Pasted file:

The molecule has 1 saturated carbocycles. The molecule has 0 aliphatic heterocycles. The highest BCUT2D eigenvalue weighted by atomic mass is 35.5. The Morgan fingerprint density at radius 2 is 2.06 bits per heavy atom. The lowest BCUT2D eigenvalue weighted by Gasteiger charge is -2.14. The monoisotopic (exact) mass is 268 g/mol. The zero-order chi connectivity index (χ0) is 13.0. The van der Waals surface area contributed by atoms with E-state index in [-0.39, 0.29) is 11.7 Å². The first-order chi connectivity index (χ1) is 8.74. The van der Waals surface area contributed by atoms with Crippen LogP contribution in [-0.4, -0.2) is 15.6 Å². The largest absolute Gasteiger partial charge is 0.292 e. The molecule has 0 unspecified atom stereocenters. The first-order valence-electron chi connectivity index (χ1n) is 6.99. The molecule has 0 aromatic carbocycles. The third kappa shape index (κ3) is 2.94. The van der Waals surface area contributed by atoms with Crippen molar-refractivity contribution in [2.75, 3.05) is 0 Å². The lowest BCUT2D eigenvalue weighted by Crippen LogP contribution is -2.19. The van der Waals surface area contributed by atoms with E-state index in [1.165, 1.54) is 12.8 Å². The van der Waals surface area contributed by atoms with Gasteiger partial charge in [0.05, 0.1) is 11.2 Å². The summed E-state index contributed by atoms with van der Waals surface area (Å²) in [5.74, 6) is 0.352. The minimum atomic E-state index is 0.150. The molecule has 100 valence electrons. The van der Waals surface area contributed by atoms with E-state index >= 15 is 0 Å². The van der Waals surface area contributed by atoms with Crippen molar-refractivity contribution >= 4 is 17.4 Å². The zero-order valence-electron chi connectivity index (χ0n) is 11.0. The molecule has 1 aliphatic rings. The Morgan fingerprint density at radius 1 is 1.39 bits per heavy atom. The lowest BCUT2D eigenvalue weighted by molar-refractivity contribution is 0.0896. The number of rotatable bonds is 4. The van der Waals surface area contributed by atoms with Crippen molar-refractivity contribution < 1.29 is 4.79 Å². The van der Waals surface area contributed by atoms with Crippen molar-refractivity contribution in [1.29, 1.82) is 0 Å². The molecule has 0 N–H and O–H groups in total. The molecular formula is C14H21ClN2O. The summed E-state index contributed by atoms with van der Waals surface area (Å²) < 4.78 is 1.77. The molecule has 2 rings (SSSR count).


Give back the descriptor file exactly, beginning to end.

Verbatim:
The molecule has 1 saturated carbocycles. The molecule has 0 aliphatic heterocycles. The highest BCUT2D eigenvalue weighted by atomic mass is 35.5. The Morgan fingerprint density at radius 2 is 2.06 bits per heavy atom. The lowest BCUT2D eigenvalue weighted by Gasteiger charge is -2.14. The monoisotopic (exact) mass is 268 g/mol. The zero-order chi connectivity index (χ0) is 13.0. The van der Waals surface area contributed by atoms with E-state index in [-0.39, 0.29) is 11.7 Å². The first-order chi connectivity index (χ1) is 8.74. The van der Waals surface area contributed by atoms with Crippen LogP contribution in [-0.4, -0.2) is 15.6 Å². The largest absolute Gasteiger partial charge is 0.292 e. The molecule has 0 unspecified atom stereocenters. The first-order valence-electron chi connectivity index (χ1n) is 6.99. The molecule has 0 aromatic carbocycles. The third kappa shape index (κ3) is 2.94. The van der Waals surface area contributed by atoms with Crippen molar-refractivity contribution in [2.75, 3.05) is 0 Å². The lowest BCUT2D eigenvalue weighted by Crippen LogP contribution is -2.19. The van der Waals surface area contributed by atoms with E-state index in [1.165, 1.54) is 12.8 Å². The van der Waals surface area contributed by atoms with Gasteiger partial charge in [0.05, 0.1) is 11.2 Å². The summed E-state index contributed by atoms with van der Waals surface area (Å²) in [5.74, 6) is 0.352. The minimum atomic E-state index is 0.150. The molecule has 100 valence electrons. The van der Waals surface area contributed by atoms with E-state index >= 15 is 0 Å². The van der Waals surface area contributed by atoms with Crippen molar-refractivity contribution >= 4 is 17.4 Å². The zero-order valence-electron chi connectivity index (χ0n) is 11.0. The molecule has 1 aliphatic rings. The Morgan fingerprint density at radius 1 is 1.39 bits per heavy atom. The lowest BCUT2D eigenvalue weighted by molar-refractivity contribution is 0.0896. The number of rotatable bonds is 4. The van der Waals surface area contributed by atoms with Crippen molar-refractivity contribution < 1.29 is 4.79 Å². The van der Waals surface area contributed by atoms with Crippen molar-refractivity contribution in [1.29, 1.82) is 0 Å². The molecule has 0 N–H and O–H groups in total. The molecular formula is C14H21ClN2O. The summed E-state index contributed by atoms with van der Waals surface area (Å²) < 4.78 is 1.77. The molecule has 2 rings (SSSR count).